Early Observation of Red Flags in 12-Month-Old Infant Siblings Later Diagnosed With Autism Spectrum Disorder
American journal of speech-language pathology
Purpose Valid and reliable screening tools are needed to improve early detection and optimize developmental outcomes for toddlers at risk for autism spectrum disorder (ASD). The current study aimed to evaluate the utility of the Systematic Observation of Red Flags (SORF) for ASD at 12 months of age in a sample of high-risk infant siblings of children with ASD. Method As part of a prospective, longitudinal study, we examined the sensitivity and specificity of the SORF at 12 months for predicting a diagnosis of ASD at 24 months in a sample of 122 infants, 31 of whom were diagnosed with ASD. Results The optimal SORF Composite cutoff score of 18 correctly identified 24 of the 31 twelve-month-olds who were diagnosed with ASD, yielding a sensitivity of .77 and a specificity of .76. The optimal SORF Red Flags cutoff score of 7 correctly identified 20 of the 31 infants, yielding a sensitivity of .65 and a specificity of .75. Conclusion This preliminary study demonstrates the potential of the SORF as an effective observational screening measure for 12-month-olds at risk for ASD with good discrimination, sensitivity, and specificity.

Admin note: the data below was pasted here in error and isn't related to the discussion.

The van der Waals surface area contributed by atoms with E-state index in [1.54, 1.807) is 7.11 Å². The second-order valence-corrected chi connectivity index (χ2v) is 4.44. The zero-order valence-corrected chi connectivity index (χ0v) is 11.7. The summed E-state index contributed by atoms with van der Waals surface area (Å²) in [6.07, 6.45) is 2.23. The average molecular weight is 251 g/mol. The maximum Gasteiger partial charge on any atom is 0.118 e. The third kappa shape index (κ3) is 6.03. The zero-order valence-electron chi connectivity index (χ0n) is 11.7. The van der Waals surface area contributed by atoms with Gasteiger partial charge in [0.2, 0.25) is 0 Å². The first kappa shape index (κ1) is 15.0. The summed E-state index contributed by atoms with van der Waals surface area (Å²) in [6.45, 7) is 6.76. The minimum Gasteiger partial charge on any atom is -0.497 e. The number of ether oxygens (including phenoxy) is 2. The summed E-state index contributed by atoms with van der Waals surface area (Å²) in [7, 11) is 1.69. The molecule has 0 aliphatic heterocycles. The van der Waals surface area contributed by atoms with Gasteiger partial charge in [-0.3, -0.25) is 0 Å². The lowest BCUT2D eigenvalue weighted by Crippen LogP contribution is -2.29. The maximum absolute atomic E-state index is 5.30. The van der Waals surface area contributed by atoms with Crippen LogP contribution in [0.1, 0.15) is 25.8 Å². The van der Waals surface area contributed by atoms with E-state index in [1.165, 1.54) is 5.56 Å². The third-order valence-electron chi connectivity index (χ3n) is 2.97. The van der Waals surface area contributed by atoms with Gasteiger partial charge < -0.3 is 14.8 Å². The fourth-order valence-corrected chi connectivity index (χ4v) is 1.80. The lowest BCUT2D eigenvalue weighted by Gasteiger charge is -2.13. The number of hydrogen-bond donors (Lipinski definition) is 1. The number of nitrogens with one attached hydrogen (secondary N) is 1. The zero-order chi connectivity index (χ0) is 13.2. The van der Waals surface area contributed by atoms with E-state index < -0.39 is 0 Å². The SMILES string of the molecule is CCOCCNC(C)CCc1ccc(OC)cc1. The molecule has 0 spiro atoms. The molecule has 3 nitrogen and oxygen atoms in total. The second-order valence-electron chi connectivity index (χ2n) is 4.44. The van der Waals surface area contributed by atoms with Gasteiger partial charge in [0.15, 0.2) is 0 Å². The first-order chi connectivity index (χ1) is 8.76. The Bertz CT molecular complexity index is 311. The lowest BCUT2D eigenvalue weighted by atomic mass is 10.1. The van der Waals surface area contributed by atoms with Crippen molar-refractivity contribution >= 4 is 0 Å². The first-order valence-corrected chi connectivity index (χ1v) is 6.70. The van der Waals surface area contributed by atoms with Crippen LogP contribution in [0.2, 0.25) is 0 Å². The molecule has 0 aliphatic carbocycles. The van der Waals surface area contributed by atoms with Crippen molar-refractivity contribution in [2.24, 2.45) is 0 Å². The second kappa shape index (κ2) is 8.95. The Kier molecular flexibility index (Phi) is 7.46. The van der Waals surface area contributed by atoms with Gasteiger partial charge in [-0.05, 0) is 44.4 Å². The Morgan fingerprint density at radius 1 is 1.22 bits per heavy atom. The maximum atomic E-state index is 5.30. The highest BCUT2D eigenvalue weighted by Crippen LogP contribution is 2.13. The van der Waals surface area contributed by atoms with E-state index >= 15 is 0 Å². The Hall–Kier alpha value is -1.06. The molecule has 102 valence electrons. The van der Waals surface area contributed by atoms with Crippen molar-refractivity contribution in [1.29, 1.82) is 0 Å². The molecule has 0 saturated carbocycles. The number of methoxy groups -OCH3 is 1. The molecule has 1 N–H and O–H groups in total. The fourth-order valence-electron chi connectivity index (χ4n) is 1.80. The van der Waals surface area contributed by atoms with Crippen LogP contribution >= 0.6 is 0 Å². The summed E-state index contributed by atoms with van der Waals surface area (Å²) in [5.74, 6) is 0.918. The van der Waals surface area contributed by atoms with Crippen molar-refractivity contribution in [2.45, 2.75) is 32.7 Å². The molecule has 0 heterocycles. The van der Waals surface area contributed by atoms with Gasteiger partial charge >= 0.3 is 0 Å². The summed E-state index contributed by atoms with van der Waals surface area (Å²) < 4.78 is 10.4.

Pileggi, M. L., Brane, N., Bradshaw, J., Delehanty, A., Day, T., McCracken, C., Stapel-Wax, J., & Wetherby, A. M. (2021). Early Observation of Red Flags in 12-Month-Old Infant Siblings Later Diagnosed With Autism Spectrum Disorder. American journal of speech-language pathology, 30 (4), 1846-1855. https://doi.org/10.1044/2020_AJSLP-20-00165